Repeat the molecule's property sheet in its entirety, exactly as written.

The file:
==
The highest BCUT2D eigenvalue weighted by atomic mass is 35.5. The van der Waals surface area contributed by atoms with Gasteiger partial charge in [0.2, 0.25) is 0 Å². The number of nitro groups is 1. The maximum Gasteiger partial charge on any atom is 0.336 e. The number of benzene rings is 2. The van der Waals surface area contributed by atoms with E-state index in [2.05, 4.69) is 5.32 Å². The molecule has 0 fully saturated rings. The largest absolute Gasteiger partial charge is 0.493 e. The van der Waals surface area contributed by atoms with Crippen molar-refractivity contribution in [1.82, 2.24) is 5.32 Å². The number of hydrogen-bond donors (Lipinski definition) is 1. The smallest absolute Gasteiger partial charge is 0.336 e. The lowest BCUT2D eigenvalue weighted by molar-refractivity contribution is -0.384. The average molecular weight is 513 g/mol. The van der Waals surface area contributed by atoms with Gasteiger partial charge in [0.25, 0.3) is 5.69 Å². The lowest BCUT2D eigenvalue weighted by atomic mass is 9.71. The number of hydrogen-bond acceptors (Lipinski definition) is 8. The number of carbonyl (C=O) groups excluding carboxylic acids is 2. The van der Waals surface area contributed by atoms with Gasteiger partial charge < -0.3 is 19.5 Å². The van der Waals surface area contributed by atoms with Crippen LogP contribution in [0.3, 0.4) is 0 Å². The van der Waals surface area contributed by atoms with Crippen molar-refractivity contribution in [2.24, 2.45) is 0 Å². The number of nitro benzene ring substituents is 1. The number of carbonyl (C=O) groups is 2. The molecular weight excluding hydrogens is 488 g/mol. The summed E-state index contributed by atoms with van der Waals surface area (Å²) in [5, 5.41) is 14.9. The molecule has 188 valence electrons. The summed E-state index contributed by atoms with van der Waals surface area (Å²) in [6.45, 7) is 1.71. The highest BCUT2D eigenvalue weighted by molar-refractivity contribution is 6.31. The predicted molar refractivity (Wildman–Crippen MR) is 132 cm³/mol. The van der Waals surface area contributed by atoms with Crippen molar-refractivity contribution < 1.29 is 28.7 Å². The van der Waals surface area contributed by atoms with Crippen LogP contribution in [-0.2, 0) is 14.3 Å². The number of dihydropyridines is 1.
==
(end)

The highest BCUT2D eigenvalue weighted by atomic mass is 35.5. The van der Waals surface area contributed by atoms with Gasteiger partial charge in [0.2, 0.25) is 0 Å². The number of nitro groups is 1. The maximum Gasteiger partial charge on any atom is 0.336 e. The number of benzene rings is 2. The van der Waals surface area contributed by atoms with E-state index in [2.05, 4.69) is 5.32 Å². The molecule has 0 fully saturated rings. The largest absolute Gasteiger partial charge is 0.493 e. The van der Waals surface area contributed by atoms with Crippen molar-refractivity contribution in [1.82, 2.24) is 5.32 Å². The number of hydrogen-bond donors (Lipinski definition) is 1. The smallest absolute Gasteiger partial charge is 0.336 e. The lowest BCUT2D eigenvalue weighted by molar-refractivity contribution is -0.384. The average molecular weight is 513 g/mol. The van der Waals surface area contributed by atoms with Gasteiger partial charge in [0.25, 0.3) is 5.69 Å². The lowest BCUT2D eigenvalue weighted by atomic mass is 9.71. The number of hydrogen-bond acceptors (Lipinski definition) is 8. The number of carbonyl (C=O) groups excluding carboxylic acids is 2. The van der Waals surface area contributed by atoms with Gasteiger partial charge < -0.3 is 19.5 Å². The van der Waals surface area contributed by atoms with Crippen LogP contribution in [0.3, 0.4) is 0 Å². The van der Waals surface area contributed by atoms with Crippen molar-refractivity contribution in [2.24, 2.45) is 0 Å². The number of nitro benzene ring substituents is 1. The number of carbonyl (C=O) groups is 2. The molecular weight excluding hydrogens is 488 g/mol. The summed E-state index contributed by atoms with van der Waals surface area (Å²) in [5, 5.41) is 14.9. The molecule has 188 valence electrons. The summed E-state index contributed by atoms with van der Waals surface area (Å²) in [6.45, 7) is 1.71. The highest BCUT2D eigenvalue weighted by molar-refractivity contribution is 6.31. The predicted molar refractivity (Wildman–Crippen MR) is 132 cm³/mol. The van der Waals surface area contributed by atoms with Crippen molar-refractivity contribution < 1.29 is 28.7 Å². The van der Waals surface area contributed by atoms with Crippen LogP contribution in [-0.2, 0) is 14.3 Å². The number of dihydropyridines is 1.